Mrs Miller has stated in various interviews that she was only pressing on with the legal action as a matter of democracy and parliamentary supremacy.
She now has two young children with her third husband and live in a £7million townhouse in Chelsea, West London.
One said: ‘No danger of Gina Miller’s new party breaking any Covid-19 regulations in the future with this handful of people turning up for the launch.’
Another wrote: ‘Gina Miller learning that Gina Miller is not quite as popular as Gina Miller thought.’
Another added: ‘Gina Miller’s new party has the hallmarks of Change UK. How long do we reckon it’ll last? 6 months? A year? There’s bound to be some rich guy stupid enough to let her drag it out for a while, she’s an excellent grifter.’
The party later tweeted: ‘We made the decision not to invite supporters to our launch today to observe Covid guidelines.
‘Hundreds of people were bitterly disappointed not to be able to attend in person If the Prime Minister made his own common sense decisions then maybe he wouldn’t be facing this crisis.’
A note on the party’s website, written by Ms Miller, reads: ‘We were told we don’t care. We are told the system is the system, and can’t change. We are treated as fools.
‘As someone who has faced many challenges, but never lost my principles, courage or passion for standing up against those who seek to exploit, bully and gain from dishonesty, I am launching the True & Fair Party to get Britain back on track.’
She wrote that she did not want to ‘sit on the sidelines or be silent while are freedoms, democracy and voices are being shut down’.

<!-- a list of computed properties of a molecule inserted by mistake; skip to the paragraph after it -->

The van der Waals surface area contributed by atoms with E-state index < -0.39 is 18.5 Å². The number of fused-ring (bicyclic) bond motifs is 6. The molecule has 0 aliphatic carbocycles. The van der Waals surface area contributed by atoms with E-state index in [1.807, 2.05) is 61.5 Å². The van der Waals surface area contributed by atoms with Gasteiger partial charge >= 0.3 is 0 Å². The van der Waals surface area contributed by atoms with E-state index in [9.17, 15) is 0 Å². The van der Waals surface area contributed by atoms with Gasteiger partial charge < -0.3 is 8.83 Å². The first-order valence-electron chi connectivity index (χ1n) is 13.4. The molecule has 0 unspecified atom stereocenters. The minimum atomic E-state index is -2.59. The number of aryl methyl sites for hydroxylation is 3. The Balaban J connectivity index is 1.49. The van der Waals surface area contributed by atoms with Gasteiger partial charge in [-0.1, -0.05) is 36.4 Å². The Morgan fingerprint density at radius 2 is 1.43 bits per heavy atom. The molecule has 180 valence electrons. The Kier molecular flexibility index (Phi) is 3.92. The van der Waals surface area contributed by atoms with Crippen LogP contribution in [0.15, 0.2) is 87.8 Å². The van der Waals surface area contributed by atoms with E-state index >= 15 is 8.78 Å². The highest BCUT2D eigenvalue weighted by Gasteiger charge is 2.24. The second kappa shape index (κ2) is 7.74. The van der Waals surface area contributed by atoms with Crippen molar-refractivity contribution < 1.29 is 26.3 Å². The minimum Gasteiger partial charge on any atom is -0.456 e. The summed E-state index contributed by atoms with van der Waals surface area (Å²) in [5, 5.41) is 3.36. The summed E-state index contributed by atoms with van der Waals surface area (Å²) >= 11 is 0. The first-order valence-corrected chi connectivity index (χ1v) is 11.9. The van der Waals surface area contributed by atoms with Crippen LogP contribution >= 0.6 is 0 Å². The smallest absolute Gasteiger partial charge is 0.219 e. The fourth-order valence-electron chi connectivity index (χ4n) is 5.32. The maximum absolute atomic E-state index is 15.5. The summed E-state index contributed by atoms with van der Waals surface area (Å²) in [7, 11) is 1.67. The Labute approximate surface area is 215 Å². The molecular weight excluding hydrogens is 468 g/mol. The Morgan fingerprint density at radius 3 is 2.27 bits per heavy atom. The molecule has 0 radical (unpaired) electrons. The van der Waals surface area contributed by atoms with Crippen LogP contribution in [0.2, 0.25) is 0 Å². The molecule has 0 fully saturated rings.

It added: ‘I believe we can unlock so much more of Britain’s potential, regain our moral compass and international reputation, and achieve a brighter future for our children.
‘But only if we clean up our politics, radically modernise our machinery of government, and have a multi-dimensional approach to policymaking.
‘It is time to hold those in power to account, and ensure our taxes are being spent wisely and efficiently.’
Ms Miller rose to fame in 2016 with a legal case against the government’s implementation of Brexit that reached the Supreme Court.
The case forced Theresa May to put her decision to invoke Article 50 – officially leaving the EU – before Parliament.
Critics accused the 56-year-old campaigner of attempting to stop Brexit, but she said that she was standing up for Parliamentary democracy.
Ms Miller led a second successful legal Supreme Court case in 2019 which found Boris Johnson’s prorogation of Parliament to be unlawful.
Ardently pro-EU, it is not known whether Ms Miller’s new party could campaign to rejoin the European Union.
The True and Fair party takes the same name as a campaign she established in 2012 which calls for an end to financial misconduct in the investment and pension industries. The two are however separate entities.
Ms Miller has twice taken the government to court over Brexit. On the second case, which reached the Supreme Court, it was found that Boris Johnson’s prorogation of Parliament to push through Brexit was unlawful